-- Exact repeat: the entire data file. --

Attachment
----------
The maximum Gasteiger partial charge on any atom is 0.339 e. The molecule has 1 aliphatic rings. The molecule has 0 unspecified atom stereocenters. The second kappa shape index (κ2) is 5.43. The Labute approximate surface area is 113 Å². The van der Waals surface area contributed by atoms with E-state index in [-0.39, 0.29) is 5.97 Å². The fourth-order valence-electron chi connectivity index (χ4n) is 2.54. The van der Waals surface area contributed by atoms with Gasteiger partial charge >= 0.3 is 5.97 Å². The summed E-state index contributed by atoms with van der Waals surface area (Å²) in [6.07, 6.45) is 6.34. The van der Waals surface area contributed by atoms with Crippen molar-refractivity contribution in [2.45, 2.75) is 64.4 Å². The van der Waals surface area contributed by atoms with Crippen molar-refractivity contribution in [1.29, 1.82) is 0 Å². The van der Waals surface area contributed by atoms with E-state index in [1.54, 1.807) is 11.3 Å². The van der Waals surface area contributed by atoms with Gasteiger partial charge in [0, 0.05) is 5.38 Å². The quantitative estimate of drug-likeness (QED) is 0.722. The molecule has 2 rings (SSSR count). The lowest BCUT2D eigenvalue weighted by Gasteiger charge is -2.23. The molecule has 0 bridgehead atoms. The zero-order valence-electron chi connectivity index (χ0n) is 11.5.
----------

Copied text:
The maximum Gasteiger partial charge on any atom is 0.339 e. The molecule has 1 aliphatic rings. The molecule has 0 unspecified atom stereocenters. The second kappa shape index (κ2) is 5.43. The Labute approximate surface area is 113 Å². The van der Waals surface area contributed by atoms with E-state index in [-0.39, 0.29) is 5.97 Å². The fourth-order valence-electron chi connectivity index (χ4n) is 2.54. The van der Waals surface area contributed by atoms with Gasteiger partial charge >= 0.3 is 5.97 Å². The summed E-state index contributed by atoms with van der Waals surface area (Å²) in [6.07, 6.45) is 6.34. The van der Waals surface area contributed by atoms with Crippen molar-refractivity contribution in [2.45, 2.75) is 64.4 Å². The van der Waals surface area contributed by atoms with Crippen molar-refractivity contribution in [1.29, 1.82) is 0 Å². The van der Waals surface area contributed by atoms with E-state index in [1.54, 1.807) is 11.3 Å². The van der Waals surface area contributed by atoms with Gasteiger partial charge in [0, 0.05) is 5.38 Å². The quantitative estimate of drug-likeness (QED) is 0.722. The molecule has 2 rings (SSSR count). The lowest BCUT2D eigenvalue weighted by Gasteiger charge is -2.23. The molecule has 0 bridgehead atoms. The zero-order valence-electron chi connectivity index (χ0n) is 11.5.